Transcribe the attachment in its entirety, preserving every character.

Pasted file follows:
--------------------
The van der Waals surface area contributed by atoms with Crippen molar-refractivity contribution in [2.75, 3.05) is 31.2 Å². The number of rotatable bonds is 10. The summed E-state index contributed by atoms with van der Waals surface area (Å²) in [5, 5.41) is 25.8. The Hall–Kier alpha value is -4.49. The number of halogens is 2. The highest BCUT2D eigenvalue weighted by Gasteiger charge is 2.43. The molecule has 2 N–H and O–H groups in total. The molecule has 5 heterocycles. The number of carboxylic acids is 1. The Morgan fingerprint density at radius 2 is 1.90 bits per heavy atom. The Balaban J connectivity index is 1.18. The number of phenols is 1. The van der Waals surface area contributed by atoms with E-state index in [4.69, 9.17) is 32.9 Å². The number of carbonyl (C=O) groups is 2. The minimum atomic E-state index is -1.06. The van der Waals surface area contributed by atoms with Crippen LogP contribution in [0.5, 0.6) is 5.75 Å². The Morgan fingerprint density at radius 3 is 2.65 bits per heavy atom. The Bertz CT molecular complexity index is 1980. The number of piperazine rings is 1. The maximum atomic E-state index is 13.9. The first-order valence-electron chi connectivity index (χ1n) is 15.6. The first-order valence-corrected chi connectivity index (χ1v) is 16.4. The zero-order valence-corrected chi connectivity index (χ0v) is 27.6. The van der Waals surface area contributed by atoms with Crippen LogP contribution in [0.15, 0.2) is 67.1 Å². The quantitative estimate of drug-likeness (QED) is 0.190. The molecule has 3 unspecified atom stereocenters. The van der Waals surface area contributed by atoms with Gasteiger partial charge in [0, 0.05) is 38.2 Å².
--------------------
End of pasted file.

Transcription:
The van der Waals surface area contributed by atoms with Crippen molar-refractivity contribution in [2.75, 3.05) is 31.2 Å². The number of rotatable bonds is 10. The summed E-state index contributed by atoms with van der Waals surface area (Å²) in [5, 5.41) is 25.8. The Hall–Kier alpha value is -4.49. The number of halogens is 2. The highest BCUT2D eigenvalue weighted by Gasteiger charge is 2.43. The molecule has 2 N–H and O–H groups in total. The molecule has 5 heterocycles. The number of carboxylic acids is 1. The Morgan fingerprint density at radius 2 is 1.90 bits per heavy atom. The Balaban J connectivity index is 1.18. The number of phenols is 1. The van der Waals surface area contributed by atoms with E-state index in [4.69, 9.17) is 32.9 Å². The number of carbonyl (C=O) groups is 2. The minimum atomic E-state index is -1.06. The van der Waals surface area contributed by atoms with Crippen LogP contribution in [0.5, 0.6) is 5.75 Å². The Morgan fingerprint density at radius 3 is 2.65 bits per heavy atom. The Bertz CT molecular complexity index is 1980. The number of piperazine rings is 1. The maximum atomic E-state index is 13.9. The first-order valence-electron chi connectivity index (χ1n) is 15.6. The first-order valence-corrected chi connectivity index (χ1v) is 16.4. The zero-order valence-corrected chi connectivity index (χ0v) is 27.6. The van der Waals surface area contributed by atoms with Crippen LogP contribution in [0.15, 0.2) is 67.1 Å². The quantitative estimate of drug-likeness (QED) is 0.190. The molecule has 3 unspecified atom stereocenters. The van der Waals surface area contributed by atoms with Gasteiger partial charge in [0, 0.05) is 38.2 Å².